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Br J Haematol. 2016 Dec;175(5):829-840. doi: 10.1111/bjh.14305. Epub 2016 Sep 21.

Comparative clinical effectiveness of azacitidine versus decitabine in older patients with myelodysplastic syndromes.

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Department of Internal Medicine, School of Medicine, Yale University, New Haven, CT, USA.
Cancer Outcomes, Public Policy, and Effectiveness Research (COPPER) Center, Yale University, New Haven, CT, USA.
Department of Health Policy and Management, School of Public Health, Yale University, New Haven, CT, USA.
Department of Chronic Disease Epidemiology, School of Public Health, Yale University, New Haven, CT, USA.
Division of Population Sciences, Department of Medical Oncology, Dana-Farber Cancer Institute, Boston, MA, USA.


The hypomethylating agents (HMAs) azacitidine and decitabine are both approved for treatment of myelodysplastic syndromes (MDS) in the USA. In Europe, decitabine is not approved due to lack of survival advantage in randomized trials. The two drugs have not been compared in clinical trials. We identified patients diagnosed with MDS between 2004 and 2011 from the Surveillance, Epidemiology, and End Results (SEER)-Medicare linked database in the USA who received ≥ 10 doses of either HMA. We estimated survival from HMA initiation with Kaplan-Meier methods and used multivariate Cox proportional hazards models to adjust for covariates. Analyses controlled for histological subtype and we conducted a subset analysis limited to patients with refractory anaemia with excess blasts (RAEB). In 2025 HMA-treated patients, median survival was 15 months with no difference in survival based on the HMA received in adjusted analysis (decitabine versus azacitidine, hazard ratio = 1·06, 95% confidence interval: 0·94-1·19, P = 0·37). For RAEB patients (n = 523), median survival was 12 months, with no significant difference based on HMA received. No significant survival difference was found between azacitidine and decitabine in patients with MDS, including RAEB. Importantly, population-based survival of azacitidine-treated RAEB patients was substantially shorter than in the AZA-001 clinical trial (11 versus 24·5 months).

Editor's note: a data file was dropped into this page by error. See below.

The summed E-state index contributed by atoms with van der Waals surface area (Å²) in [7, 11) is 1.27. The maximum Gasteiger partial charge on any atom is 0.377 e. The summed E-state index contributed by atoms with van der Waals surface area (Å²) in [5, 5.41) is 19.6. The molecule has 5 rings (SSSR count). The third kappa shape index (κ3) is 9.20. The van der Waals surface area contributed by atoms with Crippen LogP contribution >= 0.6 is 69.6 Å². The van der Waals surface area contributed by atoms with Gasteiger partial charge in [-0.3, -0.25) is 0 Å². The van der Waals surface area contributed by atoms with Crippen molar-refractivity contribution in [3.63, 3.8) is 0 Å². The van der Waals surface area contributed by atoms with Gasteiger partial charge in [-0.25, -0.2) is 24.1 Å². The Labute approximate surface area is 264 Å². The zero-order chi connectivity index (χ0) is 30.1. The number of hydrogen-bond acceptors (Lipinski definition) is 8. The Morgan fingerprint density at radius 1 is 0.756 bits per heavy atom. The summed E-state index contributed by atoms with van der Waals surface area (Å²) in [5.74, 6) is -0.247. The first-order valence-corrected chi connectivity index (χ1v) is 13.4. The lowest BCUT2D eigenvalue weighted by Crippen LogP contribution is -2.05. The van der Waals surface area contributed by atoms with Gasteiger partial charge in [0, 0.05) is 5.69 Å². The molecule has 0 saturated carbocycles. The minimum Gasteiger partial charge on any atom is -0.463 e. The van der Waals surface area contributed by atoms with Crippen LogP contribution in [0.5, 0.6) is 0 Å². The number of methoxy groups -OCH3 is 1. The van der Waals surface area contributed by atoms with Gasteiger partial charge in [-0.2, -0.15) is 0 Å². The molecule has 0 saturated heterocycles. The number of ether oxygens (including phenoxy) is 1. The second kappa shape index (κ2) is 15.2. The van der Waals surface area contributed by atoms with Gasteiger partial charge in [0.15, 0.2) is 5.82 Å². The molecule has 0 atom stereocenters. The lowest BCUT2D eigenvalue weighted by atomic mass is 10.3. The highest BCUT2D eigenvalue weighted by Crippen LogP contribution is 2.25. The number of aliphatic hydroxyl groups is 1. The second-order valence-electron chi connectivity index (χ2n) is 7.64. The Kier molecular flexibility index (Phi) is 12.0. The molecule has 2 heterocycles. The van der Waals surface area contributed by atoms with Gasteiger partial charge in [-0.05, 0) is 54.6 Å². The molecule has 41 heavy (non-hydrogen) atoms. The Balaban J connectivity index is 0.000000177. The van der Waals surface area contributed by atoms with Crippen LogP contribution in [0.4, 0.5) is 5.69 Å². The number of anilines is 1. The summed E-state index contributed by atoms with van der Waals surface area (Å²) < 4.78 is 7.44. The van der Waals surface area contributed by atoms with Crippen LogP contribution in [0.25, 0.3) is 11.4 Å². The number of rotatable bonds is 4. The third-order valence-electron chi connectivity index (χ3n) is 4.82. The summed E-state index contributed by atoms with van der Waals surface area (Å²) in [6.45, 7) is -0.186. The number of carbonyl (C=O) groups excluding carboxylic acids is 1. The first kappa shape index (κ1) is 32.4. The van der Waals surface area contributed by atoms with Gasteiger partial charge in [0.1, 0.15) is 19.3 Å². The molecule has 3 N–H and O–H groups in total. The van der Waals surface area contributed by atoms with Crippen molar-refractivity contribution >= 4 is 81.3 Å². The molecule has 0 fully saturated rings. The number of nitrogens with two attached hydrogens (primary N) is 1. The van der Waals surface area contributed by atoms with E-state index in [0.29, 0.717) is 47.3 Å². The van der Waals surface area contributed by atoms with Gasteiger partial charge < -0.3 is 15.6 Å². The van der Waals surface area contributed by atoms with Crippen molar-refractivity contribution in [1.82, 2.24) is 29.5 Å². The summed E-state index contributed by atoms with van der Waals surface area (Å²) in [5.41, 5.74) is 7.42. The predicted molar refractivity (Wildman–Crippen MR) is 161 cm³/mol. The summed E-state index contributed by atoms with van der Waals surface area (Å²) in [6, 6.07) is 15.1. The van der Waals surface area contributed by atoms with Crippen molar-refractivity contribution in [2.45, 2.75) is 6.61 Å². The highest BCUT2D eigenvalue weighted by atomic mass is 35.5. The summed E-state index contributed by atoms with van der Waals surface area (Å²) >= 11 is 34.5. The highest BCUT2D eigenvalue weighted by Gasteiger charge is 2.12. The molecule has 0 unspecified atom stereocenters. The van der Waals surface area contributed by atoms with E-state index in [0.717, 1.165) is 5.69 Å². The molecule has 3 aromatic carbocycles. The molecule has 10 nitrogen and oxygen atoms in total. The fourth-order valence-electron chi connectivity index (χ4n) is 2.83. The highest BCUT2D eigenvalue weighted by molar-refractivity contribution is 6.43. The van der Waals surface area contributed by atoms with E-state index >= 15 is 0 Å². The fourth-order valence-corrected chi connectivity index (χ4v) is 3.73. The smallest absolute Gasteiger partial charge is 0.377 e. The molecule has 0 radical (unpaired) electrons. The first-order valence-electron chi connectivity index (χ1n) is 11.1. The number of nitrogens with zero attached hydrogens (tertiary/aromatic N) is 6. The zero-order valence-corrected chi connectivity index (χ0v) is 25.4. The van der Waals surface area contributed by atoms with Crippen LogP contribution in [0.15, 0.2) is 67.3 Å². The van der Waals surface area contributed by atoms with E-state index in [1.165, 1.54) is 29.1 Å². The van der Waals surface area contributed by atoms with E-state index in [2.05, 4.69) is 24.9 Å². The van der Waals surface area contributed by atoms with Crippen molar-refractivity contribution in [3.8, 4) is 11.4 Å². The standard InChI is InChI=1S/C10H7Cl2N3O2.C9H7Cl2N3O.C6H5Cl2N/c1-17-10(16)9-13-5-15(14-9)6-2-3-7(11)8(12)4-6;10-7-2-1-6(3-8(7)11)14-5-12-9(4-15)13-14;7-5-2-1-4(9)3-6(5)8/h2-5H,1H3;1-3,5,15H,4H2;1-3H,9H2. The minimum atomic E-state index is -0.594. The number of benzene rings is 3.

azacitidine; comparative clinical effectiveness; decitabine; hypomethylating agents; myelodysplastic syndromes

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